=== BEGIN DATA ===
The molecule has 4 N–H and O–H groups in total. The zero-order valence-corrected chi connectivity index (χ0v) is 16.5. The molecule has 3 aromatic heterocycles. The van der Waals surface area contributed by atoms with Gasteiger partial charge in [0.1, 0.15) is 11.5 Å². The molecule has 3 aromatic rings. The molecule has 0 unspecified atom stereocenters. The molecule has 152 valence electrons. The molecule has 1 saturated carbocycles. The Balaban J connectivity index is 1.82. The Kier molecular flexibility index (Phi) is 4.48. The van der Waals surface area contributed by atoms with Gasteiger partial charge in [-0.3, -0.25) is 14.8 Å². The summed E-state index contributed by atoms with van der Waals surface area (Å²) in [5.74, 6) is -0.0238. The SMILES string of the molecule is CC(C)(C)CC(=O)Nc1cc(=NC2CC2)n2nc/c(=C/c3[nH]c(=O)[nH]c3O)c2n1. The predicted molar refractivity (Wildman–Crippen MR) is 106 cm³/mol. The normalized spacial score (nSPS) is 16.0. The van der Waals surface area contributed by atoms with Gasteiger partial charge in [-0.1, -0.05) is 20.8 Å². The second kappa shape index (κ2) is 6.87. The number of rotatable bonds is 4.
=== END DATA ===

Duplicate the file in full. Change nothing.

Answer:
The molecule has 4 N–H and O–H groups in total. The zero-order valence-corrected chi connectivity index (χ0v) is 16.5. The molecule has 3 aromatic heterocycles. The van der Waals surface area contributed by atoms with Gasteiger partial charge in [0.1, 0.15) is 11.5 Å². The molecule has 3 aromatic rings. The molecule has 0 unspecified atom stereocenters. The molecule has 152 valence electrons. The molecule has 1 saturated carbocycles. The Balaban J connectivity index is 1.82. The Kier molecular flexibility index (Phi) is 4.48. The van der Waals surface area contributed by atoms with Gasteiger partial charge in [-0.3, -0.25) is 14.8 Å². The summed E-state index contributed by atoms with van der Waals surface area (Å²) in [5.74, 6) is -0.0238. The SMILES string of the molecule is CC(C)(C)CC(=O)Nc1cc(=NC2CC2)n2nc/c(=C/c3[nH]c(=O)[nH]c3O)c2n1. The predicted molar refractivity (Wildman–Crippen MR) is 106 cm³/mol. The normalized spacial score (nSPS) is 16.0. The van der Waals surface area contributed by atoms with Gasteiger partial charge in [-0.1, -0.05) is 20.8 Å². The second kappa shape index (κ2) is 6.87. The number of rotatable bonds is 4.